A surge of overseas interest in New Zealand thoroughbreds is boosting the fortunes of provincial towns in areas associated with the industry such as Waikato, Bayleys Real Estate says.
The surge in interested investors includes Chinese billionaire Mr Zhang Yuesheng, the owner of Chinese conglomerate Yulong Investment Group, Sheikh Mohammed bin Rashid Al Maktoum prime minister and vice president of the United Arab Emirates, New Zealand cricketer Brendon McCullum, Ryman Healthcare founder Kevin Hickman and Harvey Norman founder Gerry Harvey.
The New Zealand thoroughbred racing and breeding industry contributes about $1.2 billion to the economy each year, just behind the wine ($1.5bn) and fishing ($1.6bn) industries.
Boutique thoroughbred breeder Justine Sclater, who also works for Bayleys Real Estate, said high profile buyers from China were helping to draw more people into the racing sector.
"In China, horse racing is not legalised so being able to own and race a horse is very much a status symbol.
"New Zealand offers the Chinese the opportunity to do this and we've seen them recently make large investments in stallions and breeding stock."
Interest from the Arabian peninsula in New Zealand's thoroughbred sector is also high, Ms Sclater said.
"One [investor] is Qatar Racing, they're probably the biggest investor in the world in thoroughbred racing."
In the 2016/2017 racing season New Zealand exported 1771 thoroughbred race horses, worth over $138 million.
NZ 'punching above its weight'
Ms Sclater said foreign investors were drawn to New Zealand because it was recognised as an excellent thoroughbred nursery.
"We're just continually punching above our weight and perform at the highest level."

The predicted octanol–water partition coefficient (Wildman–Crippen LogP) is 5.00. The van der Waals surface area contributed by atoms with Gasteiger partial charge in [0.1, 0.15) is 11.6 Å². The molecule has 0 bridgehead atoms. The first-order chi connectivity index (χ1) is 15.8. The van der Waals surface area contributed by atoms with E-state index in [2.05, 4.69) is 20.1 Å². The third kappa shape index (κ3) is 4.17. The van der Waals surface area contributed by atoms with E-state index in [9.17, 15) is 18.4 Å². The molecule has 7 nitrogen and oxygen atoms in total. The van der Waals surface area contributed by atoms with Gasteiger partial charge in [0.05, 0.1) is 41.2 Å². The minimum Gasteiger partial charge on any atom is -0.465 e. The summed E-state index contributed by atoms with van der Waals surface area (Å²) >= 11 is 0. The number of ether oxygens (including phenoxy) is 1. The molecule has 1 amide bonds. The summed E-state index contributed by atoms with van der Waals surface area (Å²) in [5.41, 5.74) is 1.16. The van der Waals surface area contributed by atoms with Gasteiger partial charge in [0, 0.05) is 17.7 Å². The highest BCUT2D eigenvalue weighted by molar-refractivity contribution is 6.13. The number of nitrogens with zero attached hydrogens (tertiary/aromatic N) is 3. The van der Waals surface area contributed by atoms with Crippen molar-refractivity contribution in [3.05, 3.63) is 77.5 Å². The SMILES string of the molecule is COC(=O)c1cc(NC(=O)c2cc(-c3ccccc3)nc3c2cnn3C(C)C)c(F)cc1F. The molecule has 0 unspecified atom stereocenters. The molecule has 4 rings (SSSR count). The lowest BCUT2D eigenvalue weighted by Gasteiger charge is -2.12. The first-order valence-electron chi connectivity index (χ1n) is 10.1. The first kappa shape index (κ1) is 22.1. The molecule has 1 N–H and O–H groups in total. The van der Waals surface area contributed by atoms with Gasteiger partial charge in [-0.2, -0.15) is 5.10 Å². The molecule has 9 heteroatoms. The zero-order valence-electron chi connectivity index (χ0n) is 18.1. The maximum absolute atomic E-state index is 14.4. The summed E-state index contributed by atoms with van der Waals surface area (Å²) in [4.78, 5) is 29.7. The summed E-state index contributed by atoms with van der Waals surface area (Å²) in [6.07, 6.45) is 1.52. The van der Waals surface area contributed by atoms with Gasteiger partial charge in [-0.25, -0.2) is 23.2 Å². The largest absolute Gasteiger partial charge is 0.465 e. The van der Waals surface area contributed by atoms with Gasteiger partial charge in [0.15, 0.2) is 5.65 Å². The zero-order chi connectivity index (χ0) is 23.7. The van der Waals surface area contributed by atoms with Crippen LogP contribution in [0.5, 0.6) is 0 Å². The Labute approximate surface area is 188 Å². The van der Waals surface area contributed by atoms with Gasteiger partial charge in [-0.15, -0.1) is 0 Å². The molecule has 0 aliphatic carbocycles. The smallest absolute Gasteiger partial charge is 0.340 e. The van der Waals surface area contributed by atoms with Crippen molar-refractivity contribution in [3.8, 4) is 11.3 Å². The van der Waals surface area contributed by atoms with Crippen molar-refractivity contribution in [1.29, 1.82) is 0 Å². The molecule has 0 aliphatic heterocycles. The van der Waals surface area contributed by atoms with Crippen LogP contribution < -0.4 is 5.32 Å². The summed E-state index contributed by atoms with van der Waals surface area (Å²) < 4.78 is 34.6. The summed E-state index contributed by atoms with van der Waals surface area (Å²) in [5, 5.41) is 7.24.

And this came from a relatively small foal crop, she said.
"For example in New Zealand we probably represent only five or five and a half percent of their racing population ... but then the New Zealand thoroughbreds have won 25 percent of their Group One races for three-year-olds in the past couple of seasons - that's huge.
"In the past 15 years New Zealand-bred horses have won nearly 50 percent of Hong Kong derbies and 60 percent of Singapore derbies."
Bayleys Cambridge real estate agent Alistair Scown said New Zealand was typically the shop front for the Australia racing sector.
"Over the last five years New Zealand bred three-year olds have won 45 percent of derbies and 40 percent of Oaks races in Australia.
"Overall there are about 15,000 people directly employed in the thoroughbred industry within New Zealand, and $500 million is generated in wages and salaries by the sector."
Ms Sclater said Free Trade Agreements were important for the sector's growth and the industry wanted to see those stay firmly in place.
"The New Zealand Chinese Jockey Club, based here, are promoting the New Zealand thoroughbred industry to Chinese entrepreneurs with the FTA now in place between New Zealand and China."
She said one advantage New Zealand had over other countries was the cost of breeding and training.
"In a lot of countries the cost is so high, but because of our climate that means we can continually do this.
"It suits our horses to be raised outdoors. That also sees our horses reach their genetic potential as well... in a lot of countries the environment isn't as natural."
Ms Sclater said New Zealand was renowned for producing horses suited for long distance races, and being born and worked outdoors allowed them to grow, develop and strengthen better than if they were permanently stabled.